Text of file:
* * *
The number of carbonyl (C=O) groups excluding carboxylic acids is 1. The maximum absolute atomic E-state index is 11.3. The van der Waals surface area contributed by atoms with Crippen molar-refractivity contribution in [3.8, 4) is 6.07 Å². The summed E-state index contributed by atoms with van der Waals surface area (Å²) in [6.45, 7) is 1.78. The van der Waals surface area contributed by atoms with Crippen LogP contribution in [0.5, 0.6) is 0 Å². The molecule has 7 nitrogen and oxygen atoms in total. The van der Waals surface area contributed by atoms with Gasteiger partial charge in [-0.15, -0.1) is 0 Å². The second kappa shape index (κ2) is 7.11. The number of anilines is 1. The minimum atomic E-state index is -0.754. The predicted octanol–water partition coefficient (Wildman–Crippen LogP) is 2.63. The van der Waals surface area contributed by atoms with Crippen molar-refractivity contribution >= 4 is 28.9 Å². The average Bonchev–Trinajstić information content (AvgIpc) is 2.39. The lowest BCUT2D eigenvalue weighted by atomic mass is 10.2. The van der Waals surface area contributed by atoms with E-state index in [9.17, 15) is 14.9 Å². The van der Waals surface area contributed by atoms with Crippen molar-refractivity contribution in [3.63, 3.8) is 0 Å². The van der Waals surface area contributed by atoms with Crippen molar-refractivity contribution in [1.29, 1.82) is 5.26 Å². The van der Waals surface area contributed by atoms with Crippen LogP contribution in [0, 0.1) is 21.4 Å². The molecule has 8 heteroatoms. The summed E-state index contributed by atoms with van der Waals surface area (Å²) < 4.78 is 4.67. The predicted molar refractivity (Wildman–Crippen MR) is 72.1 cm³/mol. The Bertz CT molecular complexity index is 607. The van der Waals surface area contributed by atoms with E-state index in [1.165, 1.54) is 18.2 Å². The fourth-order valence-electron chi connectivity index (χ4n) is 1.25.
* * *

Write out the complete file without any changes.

The number of carbonyl (C=O) groups excluding carboxylic acids is 1. The maximum absolute atomic E-state index is 11.3. The van der Waals surface area contributed by atoms with Crippen molar-refractivity contribution in [3.8, 4) is 6.07 Å². The summed E-state index contributed by atoms with van der Waals surface area (Å²) in [6.45, 7) is 1.78. The van der Waals surface area contributed by atoms with Crippen LogP contribution in [0.5, 0.6) is 0 Å². The molecule has 7 nitrogen and oxygen atoms in total. The van der Waals surface area contributed by atoms with Gasteiger partial charge in [-0.15, -0.1) is 0 Å². The second kappa shape index (κ2) is 7.11. The number of anilines is 1. The minimum atomic E-state index is -0.754. The predicted octanol–water partition coefficient (Wildman–Crippen LogP) is 2.63. The van der Waals surface area contributed by atoms with Crippen molar-refractivity contribution >= 4 is 28.9 Å². The average Bonchev–Trinajstić information content (AvgIpc) is 2.39. The lowest BCUT2D eigenvalue weighted by atomic mass is 10.2. The van der Waals surface area contributed by atoms with E-state index in [9.17, 15) is 14.9 Å². The van der Waals surface area contributed by atoms with Crippen molar-refractivity contribution in [3.63, 3.8) is 0 Å². The van der Waals surface area contributed by atoms with Crippen molar-refractivity contribution in [1.29, 1.82) is 5.26 Å². The van der Waals surface area contributed by atoms with Crippen LogP contribution in [0, 0.1) is 21.4 Å². The molecule has 8 heteroatoms. The summed E-state index contributed by atoms with van der Waals surface area (Å²) < 4.78 is 4.67. The predicted molar refractivity (Wildman–Crippen MR) is 72.1 cm³/mol. The Bertz CT molecular complexity index is 607. The van der Waals surface area contributed by atoms with E-state index in [1.165, 1.54) is 18.2 Å². The fourth-order valence-electron chi connectivity index (χ4n) is 1.25.